Will You Love Me Tomorrow

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"Will You Love Me Tomorrow"
The Shirelles 45.jpg
Single by the Shirelles
from the album Tonight's the Night
StudioBell Sound (New York City)
GenreBrill Building
Producer(s)Luther Dixon
The Shirelles singles chronology
"Tonight's the Night"
"Will You Love Me Tomorrow"
"Dedicated to the One I Love"

"Will You Love Me Tomorrow", sometimes known as "Will You Still Love Me Tomorrow",[1] is a song with words by Gerry Goffin and music composed by Carole King. It was recorded in 1960 by the Shirelles at Bell Sound Studios in New York City, and hit number one on the Billboard Hot 100 chart. The song was the first by a black all-girl group to reach number one in the United States.[2] It has since been recorded by many other artists including a 1971 version by co-writer Carole King.

The Shirelles' version[edit]


In 1960, the American girl group the Shirelles released the first version of the song as Scepter single 1211, with "Boys" on the B-side. The single's first pressing was labeled simply "Tomorrow", then lengthened later. When first presented with the song, lead singer Shirley Owens (later known as Shirley Alston-Reeves) did not want to record it, because she thought it was "too country". She relented after a string arrangement was added. However, Owens recalled on Jim Parsons's syndicated oldies radio program, Shake Rattle Showtime, that some radio stations had banned the record because they had felt the lyrics were too sexually charged. The song is in AABA form.[3]


In addition to reaching No. 1 in the United States, the song also reached No. 2 on the R&B chart and No. 4 in the UK.[4] It reached No. 3 in New Zealand.[5] This version of the song, with session musicians Paul Griffin on piano and Gary Chester on drums, as of 2009 was ranked as the 162nd greatest song of all time, as well as the best song of 1960, by Acclaimed Music.[6] It was ranked at No. 126 among Rolling Stone's list of The 500 Greatest Songs of All Time. Billboard named the song No. 3 on their list of 100 Greatest Girl Group Songs of All Time.[7]

Chart history[edit]

Answer songs[edit]

The Satintones, an early Motown group, also recorded an answer song called "Tomorrow and Always," which used the same melody as the original but initially neglected to credit King and Goffin. Following a threat of litigation, later pressings of the record included proper credit. Eventually, it was withdrawn and replaced with a different song.[citation needed] The Satintones' versions are included in the box set The Complete Motown Singles, Volume 1: 1959–1961.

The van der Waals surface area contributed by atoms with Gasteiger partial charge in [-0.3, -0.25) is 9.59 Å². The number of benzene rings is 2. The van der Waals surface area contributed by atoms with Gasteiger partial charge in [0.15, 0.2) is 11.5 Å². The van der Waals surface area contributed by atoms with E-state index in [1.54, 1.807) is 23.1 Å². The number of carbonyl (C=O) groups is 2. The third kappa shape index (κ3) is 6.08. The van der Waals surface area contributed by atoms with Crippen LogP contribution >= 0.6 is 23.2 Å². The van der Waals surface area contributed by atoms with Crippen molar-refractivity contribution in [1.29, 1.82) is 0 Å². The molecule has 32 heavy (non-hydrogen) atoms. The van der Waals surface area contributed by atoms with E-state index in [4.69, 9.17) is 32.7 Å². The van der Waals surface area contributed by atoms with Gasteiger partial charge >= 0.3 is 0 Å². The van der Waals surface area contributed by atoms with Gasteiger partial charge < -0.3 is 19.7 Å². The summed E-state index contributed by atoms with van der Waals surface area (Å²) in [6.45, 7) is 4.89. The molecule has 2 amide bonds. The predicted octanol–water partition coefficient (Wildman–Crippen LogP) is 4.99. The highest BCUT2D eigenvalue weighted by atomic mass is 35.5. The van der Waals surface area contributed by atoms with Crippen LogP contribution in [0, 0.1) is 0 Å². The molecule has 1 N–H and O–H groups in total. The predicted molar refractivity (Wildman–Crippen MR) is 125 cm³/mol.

Carole King version[edit]


In 1971, Carole King, who composed the music of the song, recorded a version of "Will You Love Me Tomorrow" for her second studio album Tapestry, with Joni Mitchell and James Taylor performing background vocals on separate audio channels.[14] King's version of the song was taken at a considerably slower tempo. David Hepworth analyzed it as "less like the pleas for gentleness on the part of a trembling virgin and more like a mature woman requiring parity in a relationship."[14] It gained considerable album-oriented rock airplay due to the large-scale commercial success of the album.

The song became a feature of King's live shows. Taylor recreated his part during their joint arena-based Troubadour Reunion Tour of 2010.

In the 2013 Broadway Beautiful: The Carole King Musical, the song is featured in part four times: once during its writing, once during King recording a demo of it, then with the Shirelles performing it, and then King singing and playing it later during an especially bad time in her marriage with Goffin. No other song is featured as frequently in the musical.


Notable cover versions[edit]

See also[edit]


  1. ^ Chilton, Martin (June 20, 2014). "Gerry Goffin: 10 great songs". Daily Telegraph. Retrieved January 16, 2020. Among the musicians who have recorded the song, which is sometimes called Will You Still Love me Tomorrow[...]
  2. ^ Bronson, Fred (1992). The Billboard Book of Number One Hits. New York City: Billboard Books. ISBN 978-0823076772.
  3. ^ Covach, John (2005). "Form in Rock Music: A Primer". In Stein, Deborah (ed.). Engaging Music: Essays in Music Analysis. New York City: Oxford University Press. p. 70. ISBN 0-19-517010-5.
  4. ^ a b "Official Charts Company". Officialcharts.com. February 15, 1961. Retrieved March 24, 2020.
  5. ^ a b Flavour of New Zealand, 6 April 1961
  6. ^ "Acclaimed Music Top 3000 songs". Acclaimedmusic.net. May 27, 2009.
  7. ^ "100 Greatest Girl Group Songs of All Time: Critics' Picks". Billboard. Retrieved July 11, 2017.
  8. ^ "Item Display - RPM - Library and Archives Canada". Collectionscanada.gc.ca. January 30, 1961. Retrieved March 24, 2020.
  9. ^ Joel Whitburn's Top Pop Singles 1955–1990 - ISBN 0-89820-089-X
  10. ^ Cash Box Top 100 Singles, February 4, 1961
  11. ^ Musicoutfitters.com
  12. ^ "The Top 100 R&B Singles of 1961 - RYM/Sonemic".
  13. ^ Cash Box Year-End Charts: Top 100 Pop Singles, December 30, 1961
  14. ^ a b Hepworth, David (2016). Never a Dull Moment: 1971 - The Year That Rock Exploded. New York: Henry Holt and Company. pp. 25–26. ISBN 9781627793995.
  15. ^ "Dana Valery - Chart Singles Discography". musicvf.com. Retrieved July 23, 2022.
  16. ^ Ramirez, Rauly (October 16, 2012). "Leslie Grace Youngest Woman To Top Latin Airplay Chart". Billboard. Prometheus Global Media. Retrieved October 21, 2012.
  17. ^ Graff, Gary (October 30, 2021). "Taylor Swift Helps Induct Carole King, Sings 'Will You Love Me Tomorrow' at Rock Hall Ceremony". Billboard.

External links[edit]